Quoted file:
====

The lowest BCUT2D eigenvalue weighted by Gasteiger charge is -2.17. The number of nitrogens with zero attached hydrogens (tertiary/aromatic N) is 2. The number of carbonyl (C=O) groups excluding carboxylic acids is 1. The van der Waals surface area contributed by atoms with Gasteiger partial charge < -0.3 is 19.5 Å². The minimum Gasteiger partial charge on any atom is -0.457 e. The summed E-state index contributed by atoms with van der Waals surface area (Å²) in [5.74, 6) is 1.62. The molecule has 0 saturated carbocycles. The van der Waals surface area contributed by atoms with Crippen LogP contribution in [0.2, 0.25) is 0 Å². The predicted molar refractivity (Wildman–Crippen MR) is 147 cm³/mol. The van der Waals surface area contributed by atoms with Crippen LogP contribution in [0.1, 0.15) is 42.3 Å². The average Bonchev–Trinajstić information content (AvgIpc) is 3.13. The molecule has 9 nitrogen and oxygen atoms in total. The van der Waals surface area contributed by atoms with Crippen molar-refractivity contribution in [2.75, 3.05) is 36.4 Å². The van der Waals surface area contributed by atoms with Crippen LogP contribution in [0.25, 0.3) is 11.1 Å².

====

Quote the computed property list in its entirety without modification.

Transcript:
The lowest BCUT2D eigenvalue weighted by Gasteiger charge is -2.17. The number of nitrogens with zero attached hydrogens (tertiary/aromatic N) is 2. The number of carbonyl (C=O) groups excluding carboxylic acids is 1. The van der Waals surface area contributed by atoms with Gasteiger partial charge < -0.3 is 19.5 Å². The minimum Gasteiger partial charge on any atom is -0.457 e. The summed E-state index contributed by atoms with van der Waals surface area (Å²) in [5.74, 6) is 1.62. The molecule has 0 saturated carbocycles. The van der Waals surface area contributed by atoms with Crippen LogP contribution in [0.2, 0.25) is 0 Å². The predicted molar refractivity (Wildman–Crippen MR) is 147 cm³/mol. The van der Waals surface area contributed by atoms with Crippen LogP contribution in [0.1, 0.15) is 42.3 Å². The average Bonchev–Trinajstić information content (AvgIpc) is 3.13. The molecule has 9 nitrogen and oxygen atoms in total. The van der Waals surface area contributed by atoms with Crippen molar-refractivity contribution in [2.75, 3.05) is 36.4 Å². The van der Waals surface area contributed by atoms with Crippen LogP contribution in [0.25, 0.3) is 11.1 Å².